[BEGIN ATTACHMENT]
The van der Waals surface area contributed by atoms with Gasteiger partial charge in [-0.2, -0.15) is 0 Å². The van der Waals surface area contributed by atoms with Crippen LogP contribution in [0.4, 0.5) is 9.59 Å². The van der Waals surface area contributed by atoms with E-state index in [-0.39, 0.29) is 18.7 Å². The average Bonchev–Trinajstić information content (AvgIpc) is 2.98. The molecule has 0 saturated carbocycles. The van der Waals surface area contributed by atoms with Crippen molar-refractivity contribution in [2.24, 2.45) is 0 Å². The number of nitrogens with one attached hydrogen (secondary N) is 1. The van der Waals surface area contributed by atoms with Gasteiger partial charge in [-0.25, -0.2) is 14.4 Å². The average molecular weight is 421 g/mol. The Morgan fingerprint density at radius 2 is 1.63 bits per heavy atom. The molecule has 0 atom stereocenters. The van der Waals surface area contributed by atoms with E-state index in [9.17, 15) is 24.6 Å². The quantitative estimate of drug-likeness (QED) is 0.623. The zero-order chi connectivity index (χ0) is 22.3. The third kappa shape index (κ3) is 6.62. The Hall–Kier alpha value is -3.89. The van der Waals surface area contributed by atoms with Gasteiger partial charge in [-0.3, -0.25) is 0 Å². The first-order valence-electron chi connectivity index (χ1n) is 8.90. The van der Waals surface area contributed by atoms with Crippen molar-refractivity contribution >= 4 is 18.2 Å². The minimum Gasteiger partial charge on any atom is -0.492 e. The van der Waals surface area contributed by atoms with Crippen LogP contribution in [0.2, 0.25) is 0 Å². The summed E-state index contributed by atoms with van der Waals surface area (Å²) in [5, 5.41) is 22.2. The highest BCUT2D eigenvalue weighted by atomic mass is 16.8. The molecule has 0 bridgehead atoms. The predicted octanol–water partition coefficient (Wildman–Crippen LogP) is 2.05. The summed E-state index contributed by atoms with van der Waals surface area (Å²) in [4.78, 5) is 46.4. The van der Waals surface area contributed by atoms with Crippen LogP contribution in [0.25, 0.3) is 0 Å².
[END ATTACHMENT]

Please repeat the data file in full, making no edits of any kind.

The van der Waals surface area contributed by atoms with Gasteiger partial charge in [-0.2, -0.15) is 0 Å². The van der Waals surface area contributed by atoms with Crippen LogP contribution in [0.4, 0.5) is 9.59 Å². The van der Waals surface area contributed by atoms with E-state index in [-0.39, 0.29) is 18.7 Å². The average Bonchev–Trinajstić information content (AvgIpc) is 2.98. The molecule has 0 saturated carbocycles. The van der Waals surface area contributed by atoms with Crippen molar-refractivity contribution in [2.24, 2.45) is 0 Å². The number of nitrogens with one attached hydrogen (secondary N) is 1. The van der Waals surface area contributed by atoms with Gasteiger partial charge in [-0.25, -0.2) is 14.4 Å². The average molecular weight is 421 g/mol. The Morgan fingerprint density at radius 2 is 1.63 bits per heavy atom. The molecule has 0 atom stereocenters. The van der Waals surface area contributed by atoms with E-state index in [9.17, 15) is 24.6 Å². The quantitative estimate of drug-likeness (QED) is 0.623. The zero-order chi connectivity index (χ0) is 22.3. The third kappa shape index (κ3) is 6.62. The Hall–Kier alpha value is -3.89. The van der Waals surface area contributed by atoms with Gasteiger partial charge in [-0.3, -0.25) is 0 Å². The first-order valence-electron chi connectivity index (χ1n) is 8.90. The van der Waals surface area contributed by atoms with Crippen molar-refractivity contribution >= 4 is 18.2 Å². The minimum Gasteiger partial charge on any atom is -0.492 e. The van der Waals surface area contributed by atoms with Crippen LogP contribution in [0.2, 0.25) is 0 Å². The summed E-state index contributed by atoms with van der Waals surface area (Å²) in [5, 5.41) is 22.2. The highest BCUT2D eigenvalue weighted by atomic mass is 16.8. The molecule has 0 bridgehead atoms. The predicted octanol–water partition coefficient (Wildman–Crippen LogP) is 2.05. The summed E-state index contributed by atoms with van der Waals surface area (Å²) in [4.78, 5) is 46.4. The van der Waals surface area contributed by atoms with Crippen LogP contribution in [0.25, 0.3) is 0 Å².